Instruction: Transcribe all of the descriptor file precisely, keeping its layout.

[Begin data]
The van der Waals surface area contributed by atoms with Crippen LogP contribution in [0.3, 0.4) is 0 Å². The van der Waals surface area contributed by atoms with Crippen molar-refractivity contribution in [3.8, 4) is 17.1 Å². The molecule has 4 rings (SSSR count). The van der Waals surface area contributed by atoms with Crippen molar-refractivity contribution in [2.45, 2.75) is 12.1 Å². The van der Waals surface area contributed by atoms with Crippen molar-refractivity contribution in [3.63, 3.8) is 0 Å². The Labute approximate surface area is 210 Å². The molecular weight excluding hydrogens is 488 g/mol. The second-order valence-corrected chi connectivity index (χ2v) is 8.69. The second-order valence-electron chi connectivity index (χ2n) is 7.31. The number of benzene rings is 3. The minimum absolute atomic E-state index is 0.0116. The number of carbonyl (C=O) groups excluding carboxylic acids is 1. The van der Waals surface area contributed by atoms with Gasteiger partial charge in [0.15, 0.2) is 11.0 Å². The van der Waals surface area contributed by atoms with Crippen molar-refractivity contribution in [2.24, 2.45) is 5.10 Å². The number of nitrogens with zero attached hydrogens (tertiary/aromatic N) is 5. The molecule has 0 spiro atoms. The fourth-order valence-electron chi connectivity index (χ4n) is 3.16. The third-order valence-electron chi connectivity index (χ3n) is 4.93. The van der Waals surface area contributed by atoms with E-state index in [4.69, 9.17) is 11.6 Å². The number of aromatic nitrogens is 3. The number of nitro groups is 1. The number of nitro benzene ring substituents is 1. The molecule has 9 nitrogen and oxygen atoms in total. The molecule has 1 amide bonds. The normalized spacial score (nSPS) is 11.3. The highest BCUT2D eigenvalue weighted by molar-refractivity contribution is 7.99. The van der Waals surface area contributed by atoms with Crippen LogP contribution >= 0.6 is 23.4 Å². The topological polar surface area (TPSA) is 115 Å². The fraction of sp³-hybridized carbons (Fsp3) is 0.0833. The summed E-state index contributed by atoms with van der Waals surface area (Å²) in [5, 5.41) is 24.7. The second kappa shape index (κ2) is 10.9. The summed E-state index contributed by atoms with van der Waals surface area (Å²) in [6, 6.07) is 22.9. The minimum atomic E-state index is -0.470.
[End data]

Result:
The van der Waals surface area contributed by atoms with Crippen LogP contribution in [0.3, 0.4) is 0 Å². The van der Waals surface area contributed by atoms with Crippen molar-refractivity contribution in [3.8, 4) is 17.1 Å². The molecule has 4 rings (SSSR count). The van der Waals surface area contributed by atoms with Crippen molar-refractivity contribution in [2.45, 2.75) is 12.1 Å². The van der Waals surface area contributed by atoms with Crippen molar-refractivity contribution in [3.63, 3.8) is 0 Å². The Labute approximate surface area is 210 Å². The molecular weight excluding hydrogens is 488 g/mol. The second-order valence-corrected chi connectivity index (χ2v) is 8.69. The second-order valence-electron chi connectivity index (χ2n) is 7.31. The number of benzene rings is 3. The minimum absolute atomic E-state index is 0.0116. The number of carbonyl (C=O) groups excluding carboxylic acids is 1. The van der Waals surface area contributed by atoms with Gasteiger partial charge in [0.15, 0.2) is 11.0 Å². The van der Waals surface area contributed by atoms with Crippen molar-refractivity contribution in [2.24, 2.45) is 5.10 Å². The number of nitrogens with zero attached hydrogens (tertiary/aromatic N) is 5. The molecule has 0 spiro atoms. The fourth-order valence-electron chi connectivity index (χ4n) is 3.16. The third-order valence-electron chi connectivity index (χ3n) is 4.93. The van der Waals surface area contributed by atoms with E-state index in [4.69, 9.17) is 11.6 Å². The number of aromatic nitrogens is 3. The number of nitro groups is 1. The number of nitro benzene ring substituents is 1. The molecule has 9 nitrogen and oxygen atoms in total. The molecule has 1 amide bonds. The normalized spacial score (nSPS) is 11.3. The highest BCUT2D eigenvalue weighted by molar-refractivity contribution is 7.99. The van der Waals surface area contributed by atoms with Crippen LogP contribution >= 0.6 is 23.4 Å². The topological polar surface area (TPSA) is 115 Å². The fraction of sp³-hybridized carbons (Fsp3) is 0.0833. The summed E-state index contributed by atoms with van der Waals surface area (Å²) in [5, 5.41) is 24.7. The second kappa shape index (κ2) is 10.9. The summed E-state index contributed by atoms with van der Waals surface area (Å²) in [6, 6.07) is 22.9. The minimum atomic E-state index is -0.470.